Conclusions: Overall, preliminary evidence was found to suggest that: 1) there is both overlap and variability in terms of therapist-assistance provided in face-to-face therapy and across different TAICBT programs, and 2) the relationship between therapist behaviours, treatment outcome, therapeutic alliance, and treatment satisfaction is complex and needs to be examined further. The findings shed substantial light on the nature of therapist-assistance in TAICBT.

Lindsay Friesen

A randomized controlled trial of Internet-delivered cognitive behaviour therapy for individuals with fibromyalgia

Doctoral Dissertation Results, Lindsay Friesen 2015

The focus of this study was to assess the efficacy of Internet-delivered cognitive behaviour therapy (ICBT) for individuals with fibromyalgia (FM) who experience difficulties with pain, depression and or anxiety.  The Pain Course for Fibromyalgia was offered to Canadians from January 2014 to January 2015.  In this study, we were interested in the impact of the Pain Course for Fibromyalgia on FM symptoms, pain, depression and/or anxiety, and improving overall quality of life after the course.

The Pain Course for Fibromyalgia included topics of symptom identification, examining and challenging unhelpful thoughts, controlled breathing, pleasant activity scheduling, pacing, graded exposure, and relapse prevention. The course was administered to a randomized group of 30 individuals with FM and compared to a group of 30 individuals with FM who received standard care alone.

The findings were very encouraging.  The results of this study showed that symptoms of FM, anxiety, and depression improved significantly from pre to post treatment.  Participants also rated the course as highly acceptable and identified several course strengths.

Results from this study indicate to health professionals that ICBT is a viable avenue to improve the clinical management and the health status of individuals with FM.

Nicole Alberts

Transdiagnostic Internet-delivered cognitive-behaviour therapy for recent cancer survivors: A feasibility trial and examination of clinician perspectives

Doctoral Dissertation Results, Nicole Alberts 2014

This dissertation involved two studies. In Study 1, Wellbeing After Cancer was made available to cancer survivors in Saskatchewan from February 2013 to May 2014. The therapist-guided Internet delivered cognitive behaviour therapy (ICBT) program was based on the Wellbeing Course, which is a transdiagnotic ICBT program developed and tested by the eCentre Clinic in Australia. The Wellbeing Course was modified for recent cancer survivors who experience anxiety and/or depression. Eighteen individuals who completed primary cancer treatment within the past 18 months received CBT-based online lessons, homework assignments, once weekly contact from a therapist via e-mail or phone, and automated emails. Results of Study 1 showed that symptoms of anxiety and depression improved significantly from pre to post treatment. Participants also rated the program as highly acceptable and identified several program strengths.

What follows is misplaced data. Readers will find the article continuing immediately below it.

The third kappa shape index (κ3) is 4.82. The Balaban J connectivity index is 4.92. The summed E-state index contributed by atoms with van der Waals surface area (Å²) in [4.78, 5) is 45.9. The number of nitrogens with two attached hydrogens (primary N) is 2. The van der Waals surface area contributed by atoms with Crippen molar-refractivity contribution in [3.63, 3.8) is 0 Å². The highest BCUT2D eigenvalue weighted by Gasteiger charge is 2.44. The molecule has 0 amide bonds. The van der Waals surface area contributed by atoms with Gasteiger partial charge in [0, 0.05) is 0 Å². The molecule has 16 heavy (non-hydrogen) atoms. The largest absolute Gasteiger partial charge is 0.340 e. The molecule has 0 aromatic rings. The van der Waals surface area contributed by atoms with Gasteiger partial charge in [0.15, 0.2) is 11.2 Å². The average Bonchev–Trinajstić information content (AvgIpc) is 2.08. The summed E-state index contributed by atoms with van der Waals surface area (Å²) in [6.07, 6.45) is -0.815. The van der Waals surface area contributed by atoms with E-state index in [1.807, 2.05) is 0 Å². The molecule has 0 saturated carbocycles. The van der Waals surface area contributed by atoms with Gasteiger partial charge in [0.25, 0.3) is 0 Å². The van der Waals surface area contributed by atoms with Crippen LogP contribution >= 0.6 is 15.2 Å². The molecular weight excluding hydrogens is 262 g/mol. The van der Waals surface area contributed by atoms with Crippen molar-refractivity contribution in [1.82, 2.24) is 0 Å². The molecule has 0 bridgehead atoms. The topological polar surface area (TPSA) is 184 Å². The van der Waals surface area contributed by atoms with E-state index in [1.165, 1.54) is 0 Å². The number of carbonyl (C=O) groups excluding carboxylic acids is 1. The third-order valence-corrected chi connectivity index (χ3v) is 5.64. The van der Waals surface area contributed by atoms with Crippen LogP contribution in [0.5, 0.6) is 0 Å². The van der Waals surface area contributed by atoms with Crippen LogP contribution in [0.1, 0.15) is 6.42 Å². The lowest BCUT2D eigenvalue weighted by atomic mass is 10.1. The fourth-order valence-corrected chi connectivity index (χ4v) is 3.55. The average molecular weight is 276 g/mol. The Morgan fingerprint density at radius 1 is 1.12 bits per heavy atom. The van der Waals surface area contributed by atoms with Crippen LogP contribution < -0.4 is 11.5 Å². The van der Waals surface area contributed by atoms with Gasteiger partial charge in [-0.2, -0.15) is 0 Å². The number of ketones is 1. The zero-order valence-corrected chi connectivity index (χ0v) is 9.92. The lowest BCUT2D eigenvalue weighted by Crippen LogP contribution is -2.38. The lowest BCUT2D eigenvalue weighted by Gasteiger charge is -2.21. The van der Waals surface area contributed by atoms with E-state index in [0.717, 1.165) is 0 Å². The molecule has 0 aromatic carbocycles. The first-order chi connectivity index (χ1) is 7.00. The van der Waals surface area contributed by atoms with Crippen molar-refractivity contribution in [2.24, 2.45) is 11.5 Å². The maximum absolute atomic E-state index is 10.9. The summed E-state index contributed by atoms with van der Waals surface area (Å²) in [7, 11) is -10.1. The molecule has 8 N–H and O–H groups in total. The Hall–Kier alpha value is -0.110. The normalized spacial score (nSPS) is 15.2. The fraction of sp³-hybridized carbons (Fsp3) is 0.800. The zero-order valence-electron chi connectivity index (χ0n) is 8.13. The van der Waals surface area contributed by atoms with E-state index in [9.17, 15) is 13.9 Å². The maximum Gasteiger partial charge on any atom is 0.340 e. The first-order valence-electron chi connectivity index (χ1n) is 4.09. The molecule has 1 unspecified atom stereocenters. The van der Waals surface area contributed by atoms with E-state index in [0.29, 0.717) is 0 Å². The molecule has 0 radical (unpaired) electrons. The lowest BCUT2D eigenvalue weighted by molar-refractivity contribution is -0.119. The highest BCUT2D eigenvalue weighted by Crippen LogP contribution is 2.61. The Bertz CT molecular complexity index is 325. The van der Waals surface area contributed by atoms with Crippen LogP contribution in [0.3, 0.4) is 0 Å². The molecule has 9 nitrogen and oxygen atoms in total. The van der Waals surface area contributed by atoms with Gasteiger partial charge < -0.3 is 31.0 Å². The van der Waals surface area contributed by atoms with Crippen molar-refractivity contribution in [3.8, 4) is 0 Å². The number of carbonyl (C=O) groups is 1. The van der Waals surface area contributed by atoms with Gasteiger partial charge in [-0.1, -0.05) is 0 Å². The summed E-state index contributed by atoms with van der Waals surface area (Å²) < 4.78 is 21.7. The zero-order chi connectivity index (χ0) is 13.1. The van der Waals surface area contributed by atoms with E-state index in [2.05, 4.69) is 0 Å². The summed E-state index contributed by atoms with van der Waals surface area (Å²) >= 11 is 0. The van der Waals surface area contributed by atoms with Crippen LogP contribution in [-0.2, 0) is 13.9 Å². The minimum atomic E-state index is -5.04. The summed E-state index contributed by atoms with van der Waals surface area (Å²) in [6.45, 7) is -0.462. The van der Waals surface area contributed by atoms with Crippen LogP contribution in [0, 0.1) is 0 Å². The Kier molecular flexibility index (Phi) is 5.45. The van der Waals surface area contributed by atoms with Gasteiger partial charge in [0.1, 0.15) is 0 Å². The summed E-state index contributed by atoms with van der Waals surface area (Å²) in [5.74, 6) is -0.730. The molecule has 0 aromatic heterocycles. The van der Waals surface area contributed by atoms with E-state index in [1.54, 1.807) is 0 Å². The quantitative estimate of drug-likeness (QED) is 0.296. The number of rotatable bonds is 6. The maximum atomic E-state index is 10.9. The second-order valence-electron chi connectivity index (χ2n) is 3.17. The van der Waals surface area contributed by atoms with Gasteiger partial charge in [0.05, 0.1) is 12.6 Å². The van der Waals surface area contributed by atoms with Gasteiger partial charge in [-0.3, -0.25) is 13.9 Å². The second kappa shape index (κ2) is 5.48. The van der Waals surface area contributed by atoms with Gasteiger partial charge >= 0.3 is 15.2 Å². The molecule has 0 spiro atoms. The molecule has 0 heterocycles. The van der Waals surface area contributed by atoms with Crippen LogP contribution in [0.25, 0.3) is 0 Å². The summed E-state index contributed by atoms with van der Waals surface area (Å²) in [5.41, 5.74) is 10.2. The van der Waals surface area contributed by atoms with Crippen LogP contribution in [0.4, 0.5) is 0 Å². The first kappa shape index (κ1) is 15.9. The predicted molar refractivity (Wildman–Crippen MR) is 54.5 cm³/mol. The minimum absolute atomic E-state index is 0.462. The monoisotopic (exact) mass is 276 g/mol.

Study 2 examined the acceptability of Wellbeing After Cancer and ICBT more generally among clinicians currently working within cancer care in Saskatchewan. Ten clinicians viewed a brief online video and completed a telephone interview regarding their perceptions of the program. ICBT and the program were viewed as acceptable by clinicians, with most envisioning themselves referring clients to the program. Several program strengths as well as areas for improvement were identified. Approval from directors as well as clinician availability and time were seen as factors likely to influence training, delivery, and implementation.

Together, the results of both studies indicate to researchers, clinicians, and healthcare providers that ICBT is a viable avenue for offering mental health services to cancer survivors.

Nicole Pugh

Maternal Depression Online: A preliminary study

Doctoral Dissertation Results, Nicole Pugh 2014

Maternal Depression Online (MDO) was made available to Saskatchewan women from May 2012-Feburary 2014. The therapist-assisted Internet delivered Cognitive Behaviour Therapy program was designed specifically for the treatment of postpartum depression. MDO consisted of 7 interactive modules including text, graphics, animation, audio and video, and covered:(a) psychoeducation on maternal depression, (b) activity planning, (c) relaxation, (d) thinking styles, (e) cognitive restructuring, (f) problem solving, and (g) relapse prevention. Using a randomized control design, 50 women with mild to moderate postpartum depression either received MDO or waited for treatment.

Results were very promising. Symptoms of postpartum depression decreased more quickly for women participating in MDO when compared to those who waited for treatment. These results were maintained at four-week follow-up, providing preliminary support of the durability of the program. Participants who received MDO also demonstrated a reduction in symptoms of postnatal anxiety, general stress, and parental distress and an increase in quality of life when compared to participants who waited for the treatment. Participants reported high satisfaction with MDO and indicated that they enjoyed working with their Internet therapist. Discussion for future implementation of this program is underway.